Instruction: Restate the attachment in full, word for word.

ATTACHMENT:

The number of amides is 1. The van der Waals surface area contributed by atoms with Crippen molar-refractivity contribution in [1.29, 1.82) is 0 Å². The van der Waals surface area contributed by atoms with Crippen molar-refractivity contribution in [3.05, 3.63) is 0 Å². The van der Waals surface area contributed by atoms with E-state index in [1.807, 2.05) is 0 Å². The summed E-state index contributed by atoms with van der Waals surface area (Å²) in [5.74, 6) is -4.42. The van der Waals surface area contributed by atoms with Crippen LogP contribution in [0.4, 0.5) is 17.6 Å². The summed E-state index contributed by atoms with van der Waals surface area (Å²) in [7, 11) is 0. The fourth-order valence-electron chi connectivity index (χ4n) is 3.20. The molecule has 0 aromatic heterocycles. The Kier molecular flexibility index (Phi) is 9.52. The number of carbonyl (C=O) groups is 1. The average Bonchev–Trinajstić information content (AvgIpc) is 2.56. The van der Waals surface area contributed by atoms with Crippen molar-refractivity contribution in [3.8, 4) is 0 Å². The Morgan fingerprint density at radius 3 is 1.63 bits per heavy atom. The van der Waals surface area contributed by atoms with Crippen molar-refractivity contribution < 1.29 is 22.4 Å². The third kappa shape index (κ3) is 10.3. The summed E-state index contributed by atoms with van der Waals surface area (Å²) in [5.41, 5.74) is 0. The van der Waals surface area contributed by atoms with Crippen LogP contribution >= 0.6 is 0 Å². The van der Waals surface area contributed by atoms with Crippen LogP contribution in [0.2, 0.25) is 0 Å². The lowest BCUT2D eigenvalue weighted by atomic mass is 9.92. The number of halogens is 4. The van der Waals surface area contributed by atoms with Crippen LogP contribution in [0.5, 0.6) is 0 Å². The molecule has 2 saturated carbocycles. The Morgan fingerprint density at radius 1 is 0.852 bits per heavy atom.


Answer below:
The number of amides is 1. The van der Waals surface area contributed by atoms with Crippen molar-refractivity contribution in [1.29, 1.82) is 0 Å². The van der Waals surface area contributed by atoms with Crippen molar-refractivity contribution in [3.05, 3.63) is 0 Å². The van der Waals surface area contributed by atoms with E-state index in [1.807, 2.05) is 0 Å². The summed E-state index contributed by atoms with van der Waals surface area (Å²) in [5.74, 6) is -4.42. The van der Waals surface area contributed by atoms with Crippen LogP contribution in [0.4, 0.5) is 17.6 Å². The summed E-state index contributed by atoms with van der Waals surface area (Å²) in [7, 11) is 0. The fourth-order valence-electron chi connectivity index (χ4n) is 3.20. The molecule has 0 aromatic heterocycles. The Kier molecular flexibility index (Phi) is 9.52. The number of carbonyl (C=O) groups is 1. The average Bonchev–Trinajstić information content (AvgIpc) is 2.56. The van der Waals surface area contributed by atoms with Crippen molar-refractivity contribution in [3.8, 4) is 0 Å². The Morgan fingerprint density at radius 3 is 1.63 bits per heavy atom. The van der Waals surface area contributed by atoms with Crippen molar-refractivity contribution < 1.29 is 22.4 Å². The third kappa shape index (κ3) is 10.3. The summed E-state index contributed by atoms with van der Waals surface area (Å²) in [5.41, 5.74) is 0. The van der Waals surface area contributed by atoms with Crippen LogP contribution >= 0.6 is 0 Å². The van der Waals surface area contributed by atoms with Crippen LogP contribution in [0.2, 0.25) is 0 Å². The lowest BCUT2D eigenvalue weighted by atomic mass is 9.92. The number of halogens is 4. The van der Waals surface area contributed by atoms with Crippen LogP contribution in [0.5, 0.6) is 0 Å². The molecule has 2 saturated carbocycles. The Morgan fingerprint density at radius 1 is 0.852 bits per heavy atom.